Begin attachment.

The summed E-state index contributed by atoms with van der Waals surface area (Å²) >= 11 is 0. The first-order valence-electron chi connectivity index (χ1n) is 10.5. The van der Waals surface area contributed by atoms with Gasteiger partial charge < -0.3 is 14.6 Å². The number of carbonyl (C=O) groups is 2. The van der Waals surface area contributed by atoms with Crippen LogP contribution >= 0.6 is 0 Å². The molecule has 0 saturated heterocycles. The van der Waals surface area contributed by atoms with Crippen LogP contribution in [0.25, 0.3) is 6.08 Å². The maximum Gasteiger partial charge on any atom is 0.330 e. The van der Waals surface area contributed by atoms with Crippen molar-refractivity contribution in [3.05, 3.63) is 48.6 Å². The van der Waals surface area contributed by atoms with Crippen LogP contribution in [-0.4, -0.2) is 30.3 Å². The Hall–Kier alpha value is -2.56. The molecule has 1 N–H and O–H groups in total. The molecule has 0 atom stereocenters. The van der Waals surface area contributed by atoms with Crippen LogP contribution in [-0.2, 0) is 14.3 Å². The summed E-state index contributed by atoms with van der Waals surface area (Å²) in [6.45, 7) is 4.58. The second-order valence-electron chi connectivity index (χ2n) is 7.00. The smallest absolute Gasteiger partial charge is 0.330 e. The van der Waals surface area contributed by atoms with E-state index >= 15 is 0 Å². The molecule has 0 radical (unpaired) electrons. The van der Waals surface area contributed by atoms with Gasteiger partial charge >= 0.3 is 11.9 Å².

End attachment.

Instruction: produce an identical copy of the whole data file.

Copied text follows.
The summed E-state index contributed by atoms with van der Waals surface area (Å²) >= 11 is 0. The first-order valence-electron chi connectivity index (χ1n) is 10.5. The van der Waals surface area contributed by atoms with Gasteiger partial charge < -0.3 is 14.6 Å². The number of carbonyl (C=O) groups is 2. The van der Waals surface area contributed by atoms with Crippen LogP contribution >= 0.6 is 0 Å². The molecule has 0 saturated heterocycles. The van der Waals surface area contributed by atoms with Crippen LogP contribution in [0.25, 0.3) is 6.08 Å². The maximum Gasteiger partial charge on any atom is 0.330 e. The van der Waals surface area contributed by atoms with Crippen molar-refractivity contribution in [3.05, 3.63) is 48.6 Å². The van der Waals surface area contributed by atoms with Crippen LogP contribution in [-0.4, -0.2) is 30.3 Å². The Hall–Kier alpha value is -2.56. The molecule has 1 N–H and O–H groups in total. The molecule has 0 atom stereocenters. The van der Waals surface area contributed by atoms with Crippen LogP contribution in [-0.2, 0) is 14.3 Å². The summed E-state index contributed by atoms with van der Waals surface area (Å²) in [6.45, 7) is 4.58. The second-order valence-electron chi connectivity index (χ2n) is 7.00. The smallest absolute Gasteiger partial charge is 0.330 e. The van der Waals surface area contributed by atoms with E-state index >= 15 is 0 Å². The molecule has 0 radical (unpaired) electrons. The van der Waals surface area contributed by atoms with Gasteiger partial charge >= 0.3 is 11.9 Å².